Category: Your Voice Written by Jesse Jackson
"Corporations are people, my friends,” said Mitt Romney. And in Citizens United, the conservative justices of the Supreme Court agreed, ruling that corporations, like individuals, are free to spend unlimited sums in so-called “independent expenditures” for candidates.
The result — as TV viewers in contested presidential states, or in states with contested Senate or key House seats can attest — is an unprecedented flood of money into political ads. Much of it from independent front groups that are spending ever-greater sums of money from anonymous donors largely on attack ads.
What is going on? Clearly, the super rich, the big banks, the corporations are looking to buy these elections. Mitt Romney, the candidate from Bain and the world of what Republican Gov. Rick Perry called “vulture capitalism,” is a major beneficiary. But candidates in both parties work to raise this money, compromising their own ability to stand up for working people.
Consider Romney’s agenda. He’s for tax cuts for the rich, for ending the estate tax that applies to multimillion-dollar fortunes, for sustaining the “carried interest deduction” that allows private-equity millionaires like himself to pay lower tax rates than the police who patrol their streets. It goes on. He’s for a “territorial corporate tax system” that would exempt corporations for any profits earned or reported abroad. This essentially turns the world into a potential tax haven, encouraging companies to move jobs or report profits overseas. No one has been more creative at that than Romney’s own company, Bain Capital, which is notorious for opening shell companies everywhere from the Cayman Islands to Luxembourg.
So naturally, Wall Street bankers, the private-equity billionaires, the multinational companies are lining up for Romney, and flooding pro-Romney groups with money.
With inequality reaching Gilded Age levels, the super-rich are once more looking to buy protection. They are also looking to eliminate any competition.
In California, for example, conservative Republicans have cooked up Proposition 32.
It parades as campaign-finance reform that would eliminate the use of payroll deductions for raising money for political activity by either corporations or unions.
Sounds equitable, right? Except corporate executives don’t use payroll deductions to raise political money, only unions do. CEOs can take the money directly from the corporate till if they choose (without a vote by stockholders). Or, more often, the CEO hosts a fund-raiser or two. Company executives are invited; they are “encouraged” to donate. Records are kept.
So, as the Los Angeles Times editorialized, “Those who have seen its list of backers will not be surprised to learn that it would have a devastating effect on labor unions’ political fund-raising efforts and only a trivial impact on corporate spending. Voters should reject it.”
Big money is free to speak, the conservatives on the Supreme Court have ruled. Now conservatives and corporations are pushing to limit the rights of unions to organize, to bargain collectively and to engage in political activity. They are pushing an unprecedented effort to limit access to voting.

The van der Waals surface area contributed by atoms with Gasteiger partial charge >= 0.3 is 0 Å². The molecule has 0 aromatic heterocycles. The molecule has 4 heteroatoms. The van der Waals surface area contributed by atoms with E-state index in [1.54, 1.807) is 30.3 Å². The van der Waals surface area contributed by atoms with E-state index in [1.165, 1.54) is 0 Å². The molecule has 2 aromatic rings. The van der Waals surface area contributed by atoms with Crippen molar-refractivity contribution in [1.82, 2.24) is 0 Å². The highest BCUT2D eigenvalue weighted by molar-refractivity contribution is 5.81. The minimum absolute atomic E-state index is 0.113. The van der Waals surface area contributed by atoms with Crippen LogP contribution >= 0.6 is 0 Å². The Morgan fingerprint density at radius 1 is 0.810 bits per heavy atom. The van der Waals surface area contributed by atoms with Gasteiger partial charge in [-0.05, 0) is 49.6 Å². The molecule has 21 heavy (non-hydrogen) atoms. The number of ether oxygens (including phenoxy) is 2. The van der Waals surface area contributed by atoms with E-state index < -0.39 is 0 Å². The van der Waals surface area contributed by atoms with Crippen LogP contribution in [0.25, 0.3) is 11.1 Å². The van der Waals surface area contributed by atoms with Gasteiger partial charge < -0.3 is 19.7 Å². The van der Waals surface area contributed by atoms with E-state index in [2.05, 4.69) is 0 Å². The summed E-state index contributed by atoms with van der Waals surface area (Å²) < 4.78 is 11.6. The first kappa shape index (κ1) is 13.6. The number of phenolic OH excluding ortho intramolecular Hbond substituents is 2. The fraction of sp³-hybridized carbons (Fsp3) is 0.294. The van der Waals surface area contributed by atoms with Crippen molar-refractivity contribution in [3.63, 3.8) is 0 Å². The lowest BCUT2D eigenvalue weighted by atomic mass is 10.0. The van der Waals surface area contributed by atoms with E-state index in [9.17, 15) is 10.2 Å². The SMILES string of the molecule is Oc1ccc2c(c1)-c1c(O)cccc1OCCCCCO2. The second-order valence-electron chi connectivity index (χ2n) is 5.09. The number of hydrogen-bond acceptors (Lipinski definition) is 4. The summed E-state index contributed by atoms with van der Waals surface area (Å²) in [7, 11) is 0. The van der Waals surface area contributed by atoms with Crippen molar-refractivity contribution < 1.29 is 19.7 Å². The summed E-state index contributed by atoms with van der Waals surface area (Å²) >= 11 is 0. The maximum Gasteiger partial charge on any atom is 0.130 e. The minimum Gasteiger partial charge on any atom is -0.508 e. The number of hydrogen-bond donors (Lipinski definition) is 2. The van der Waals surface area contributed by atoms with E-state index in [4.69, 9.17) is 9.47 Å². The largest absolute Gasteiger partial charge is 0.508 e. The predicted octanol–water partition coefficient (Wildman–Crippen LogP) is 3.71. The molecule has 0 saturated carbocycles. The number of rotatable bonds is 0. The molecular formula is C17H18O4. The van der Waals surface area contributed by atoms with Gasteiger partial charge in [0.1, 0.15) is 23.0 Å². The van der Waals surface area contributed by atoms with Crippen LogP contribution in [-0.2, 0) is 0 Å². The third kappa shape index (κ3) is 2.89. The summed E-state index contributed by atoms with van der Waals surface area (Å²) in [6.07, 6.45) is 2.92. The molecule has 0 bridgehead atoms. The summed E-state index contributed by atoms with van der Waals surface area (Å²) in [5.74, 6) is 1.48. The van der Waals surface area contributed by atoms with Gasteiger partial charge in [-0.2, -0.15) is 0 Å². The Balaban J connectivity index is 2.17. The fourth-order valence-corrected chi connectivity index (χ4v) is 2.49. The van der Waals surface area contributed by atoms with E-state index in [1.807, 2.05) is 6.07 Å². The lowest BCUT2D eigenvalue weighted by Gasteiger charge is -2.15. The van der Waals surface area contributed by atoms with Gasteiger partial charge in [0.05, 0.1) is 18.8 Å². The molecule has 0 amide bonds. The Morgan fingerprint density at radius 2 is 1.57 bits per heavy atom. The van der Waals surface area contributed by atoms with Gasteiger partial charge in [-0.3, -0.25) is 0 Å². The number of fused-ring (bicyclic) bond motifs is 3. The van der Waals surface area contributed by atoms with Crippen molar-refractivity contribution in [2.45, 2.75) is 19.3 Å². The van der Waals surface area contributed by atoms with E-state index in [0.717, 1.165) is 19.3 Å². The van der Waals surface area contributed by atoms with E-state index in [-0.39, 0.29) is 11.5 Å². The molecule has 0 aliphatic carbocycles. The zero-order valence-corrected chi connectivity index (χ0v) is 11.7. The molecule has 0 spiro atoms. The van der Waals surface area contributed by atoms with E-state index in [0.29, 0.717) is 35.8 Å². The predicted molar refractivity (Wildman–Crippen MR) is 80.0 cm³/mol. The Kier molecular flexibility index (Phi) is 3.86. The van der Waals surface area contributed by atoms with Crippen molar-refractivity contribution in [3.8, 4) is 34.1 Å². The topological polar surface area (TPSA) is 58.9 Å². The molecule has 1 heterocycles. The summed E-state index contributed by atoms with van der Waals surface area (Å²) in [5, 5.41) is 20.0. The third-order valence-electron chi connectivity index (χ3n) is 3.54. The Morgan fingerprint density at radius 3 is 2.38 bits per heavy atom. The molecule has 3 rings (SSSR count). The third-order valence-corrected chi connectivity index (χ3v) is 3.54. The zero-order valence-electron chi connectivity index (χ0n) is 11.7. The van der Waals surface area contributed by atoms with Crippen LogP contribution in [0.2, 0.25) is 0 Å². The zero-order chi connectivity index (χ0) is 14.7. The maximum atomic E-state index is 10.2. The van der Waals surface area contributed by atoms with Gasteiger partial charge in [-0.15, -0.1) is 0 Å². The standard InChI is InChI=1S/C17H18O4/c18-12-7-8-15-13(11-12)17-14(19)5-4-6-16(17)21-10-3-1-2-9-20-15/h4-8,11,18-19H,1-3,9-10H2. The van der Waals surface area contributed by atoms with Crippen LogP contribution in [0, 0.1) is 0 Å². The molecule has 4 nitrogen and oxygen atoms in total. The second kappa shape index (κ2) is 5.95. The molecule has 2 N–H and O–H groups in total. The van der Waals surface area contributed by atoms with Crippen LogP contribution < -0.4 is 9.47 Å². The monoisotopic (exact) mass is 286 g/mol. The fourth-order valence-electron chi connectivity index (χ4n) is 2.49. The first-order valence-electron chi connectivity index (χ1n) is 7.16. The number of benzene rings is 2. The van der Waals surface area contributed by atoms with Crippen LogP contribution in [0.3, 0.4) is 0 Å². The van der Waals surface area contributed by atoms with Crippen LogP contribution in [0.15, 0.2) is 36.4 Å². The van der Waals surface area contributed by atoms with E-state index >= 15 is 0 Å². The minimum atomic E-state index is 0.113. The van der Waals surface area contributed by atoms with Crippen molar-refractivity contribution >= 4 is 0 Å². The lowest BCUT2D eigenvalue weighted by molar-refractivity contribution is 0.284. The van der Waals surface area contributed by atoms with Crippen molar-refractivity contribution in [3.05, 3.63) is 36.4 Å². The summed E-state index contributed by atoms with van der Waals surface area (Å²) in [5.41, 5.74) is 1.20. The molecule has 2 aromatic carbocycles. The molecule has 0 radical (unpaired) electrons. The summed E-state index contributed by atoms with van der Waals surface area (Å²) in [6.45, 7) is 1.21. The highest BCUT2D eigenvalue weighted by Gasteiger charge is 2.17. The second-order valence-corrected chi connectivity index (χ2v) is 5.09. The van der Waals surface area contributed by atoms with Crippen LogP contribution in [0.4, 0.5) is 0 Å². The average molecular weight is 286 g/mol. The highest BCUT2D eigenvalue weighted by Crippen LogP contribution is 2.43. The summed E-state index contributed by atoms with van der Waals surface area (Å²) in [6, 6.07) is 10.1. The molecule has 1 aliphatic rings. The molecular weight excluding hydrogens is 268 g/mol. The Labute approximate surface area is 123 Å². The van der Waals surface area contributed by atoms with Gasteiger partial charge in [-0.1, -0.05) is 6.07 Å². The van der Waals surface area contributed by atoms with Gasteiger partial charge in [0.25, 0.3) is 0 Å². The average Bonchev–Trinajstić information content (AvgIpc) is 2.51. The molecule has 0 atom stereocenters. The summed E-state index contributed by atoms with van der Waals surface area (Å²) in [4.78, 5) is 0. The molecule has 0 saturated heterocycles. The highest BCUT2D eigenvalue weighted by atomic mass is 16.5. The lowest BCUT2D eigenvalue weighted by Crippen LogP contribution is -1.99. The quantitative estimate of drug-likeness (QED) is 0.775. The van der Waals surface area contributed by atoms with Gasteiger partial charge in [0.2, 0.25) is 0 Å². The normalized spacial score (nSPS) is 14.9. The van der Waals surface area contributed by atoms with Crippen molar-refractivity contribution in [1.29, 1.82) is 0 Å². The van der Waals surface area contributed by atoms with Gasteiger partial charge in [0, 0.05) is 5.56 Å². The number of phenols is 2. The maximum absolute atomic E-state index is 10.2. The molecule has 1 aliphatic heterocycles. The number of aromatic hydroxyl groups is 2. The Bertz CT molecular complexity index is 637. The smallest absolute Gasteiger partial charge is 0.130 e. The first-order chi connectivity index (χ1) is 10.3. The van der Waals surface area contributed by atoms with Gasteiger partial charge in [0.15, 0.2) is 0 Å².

We’ve never witnessed this level of big money in our politics. We’ve not seen this systematic effort to make voting more difficult since the days of the segregated South.
We’ve not seen this effort to suppress union participation since the Gilded Age.
This is no accident. The richest 1 percent is capturing more of the nation’s income and wealth than any time since the 1920s. And they pay the lowest tax rates since that time.
They are mobilizing to protect their privilege. The only question is whether they will get away with it.
Keep up with Rev. Jackson and the work of the Rainbow PUSH Coalition at www.rainbowpush.org.
Last Updated on Wednesday, 24 October 2012 11:56
Category: Your Voice Written by Atty. Herb Sanders
Last Updated on Thursday, 18 October 2012 16:08
Category: Your Voice Written by Bill Johnson
Expect the quadrennial process of selecting an occupant for the Detroit’s most exalted office to be livelier next year than in the recent past.
An expanding field of contenders can only enhance the mayoral sweepstakes. Most importantly, it offers an opportunity for a fresh airing on what direction Detroit ought to be going — and what kind of leader is best capable of policy decisions that transform failure into prosperity.
DMC Chief Executive Officer Mike Duggan didn’t exactly shake up the political landscape by adding his name to what is expected to be a growing list of potential candidates trying to replace Mayor Dave Bing. Duggan’s political foreplay had been going on for several months. It was expected. He did, however, add another wrinkle with the prospect of the first white mayor since 1973.
Broad speculation surrounds other possible hopefuls, including Wayne County Sheriff Benny Napoleon, State Representatives Lisa Howze and Fred Durhal.
The compilation of this short list of potential contenders suggests that the once rising star of the mayor is in free fall. Mayor Bing was elected to keep Detroit from committing suicide. But under his stewardship fiscal and economic self-destruction appears all but inevitable.